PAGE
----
From a small northwestern observatory…

Finance and economics generally focused on real estate

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U.S. housing market — good news and bad

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The good news, such that it is — home sales are inching up — a 0.7% rise in January from the previous January.

Now, for the bad news — the median home price in America, measured on a January-to-January basis, just hit its lowest point in 10 years, according to a recent announcement from the National Association of Realtors.  Indeed, 35% of home sales were “distress sales”, driving the median home price down to $154,000.

graphic courtesy CNN-Money

This represents a 6.9% price decline from 2011, and a drop of 29.4% since the peak in 2007.

Why would anyone buy a house during this free-fall?  Actually, even in a falling market, buying a home makes some sense.  For one, interest rates are at amazingly low levels, and if you have great credit, loans are available.  On the other hand, rental rates are on a sharp increase, due in no small part to the lack of apartment construction in recent years.  Putting the two together (and if you buy into rational expectations), then buyers who look at an alternative of renting would find that buying a house, even in a declining market, may make some economic sense.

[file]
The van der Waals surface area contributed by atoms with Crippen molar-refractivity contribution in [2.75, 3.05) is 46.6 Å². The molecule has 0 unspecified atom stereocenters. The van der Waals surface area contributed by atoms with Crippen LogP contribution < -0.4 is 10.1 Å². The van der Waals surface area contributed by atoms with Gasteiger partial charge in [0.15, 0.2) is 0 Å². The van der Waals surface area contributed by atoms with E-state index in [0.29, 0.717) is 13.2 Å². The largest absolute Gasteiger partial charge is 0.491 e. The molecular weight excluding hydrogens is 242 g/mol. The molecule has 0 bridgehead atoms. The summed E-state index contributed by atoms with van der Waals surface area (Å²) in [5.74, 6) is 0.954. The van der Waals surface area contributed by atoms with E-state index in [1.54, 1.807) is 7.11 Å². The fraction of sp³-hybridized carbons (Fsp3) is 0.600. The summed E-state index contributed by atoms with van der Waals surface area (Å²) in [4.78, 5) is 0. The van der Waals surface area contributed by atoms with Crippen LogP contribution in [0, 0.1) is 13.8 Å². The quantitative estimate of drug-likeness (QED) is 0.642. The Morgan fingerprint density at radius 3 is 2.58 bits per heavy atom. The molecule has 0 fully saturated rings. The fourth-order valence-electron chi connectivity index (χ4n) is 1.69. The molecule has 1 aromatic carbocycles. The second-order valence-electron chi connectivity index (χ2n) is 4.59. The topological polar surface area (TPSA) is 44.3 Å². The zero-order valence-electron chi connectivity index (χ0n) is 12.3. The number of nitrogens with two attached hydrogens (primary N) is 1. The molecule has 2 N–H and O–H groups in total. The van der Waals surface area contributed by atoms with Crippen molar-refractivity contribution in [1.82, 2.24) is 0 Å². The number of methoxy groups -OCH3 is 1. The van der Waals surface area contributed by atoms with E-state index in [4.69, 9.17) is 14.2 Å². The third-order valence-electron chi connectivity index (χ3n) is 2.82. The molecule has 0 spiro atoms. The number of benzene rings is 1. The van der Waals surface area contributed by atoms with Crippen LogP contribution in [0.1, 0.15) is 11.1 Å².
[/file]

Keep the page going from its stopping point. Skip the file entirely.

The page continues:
Second, a LOT of the distress-sale buyers are investors who plan to convert former “owner-occupied” stock into rental homes.  Indeed, we will probably see a significant increase in the stock of rental homes in America in the coming years.  Again, the rapidly rising rental rates induces investors to want to get on that bandwagon quicker rather than later.  Since investor-buyers are usually in for the long-run, eventual re-sale prices are inconsequential to the decision.
The real challenge is for appraisers.  They are typically backward-looking in forming sales adjustment grids, and assume both linearity and continuity in market conditions adjustments.  Neither of these assumptions are valid today.  PLUS, when appraisers “get it wrong” in a declining market, they are often held to blame.  In short, appraising a $100,000 house today which turns out to only be worth $92,000 a year from now can get you in hot water, even though, following good appraisal practice, the house legitimately pencils out for $100,000 today.
Oh, and let’s not forget the challenge faced by tax assessors.  In some jurisdictions (like the one I live in), tax rates can rise when assessment rates fall, so that county and city budgets remain constant.  In other jurisdictions, however, either legal constraints or public opinion keeps tax rates flat, and thus a 30% decline in property values translates into a 30% decline in local budgets.  Since property taxes fund police, fire protection, and schools in most jurisdictions, this translates into some real pain for local officials.

Written by johnkilpatrick

February 22, 2012 at 10:26 am

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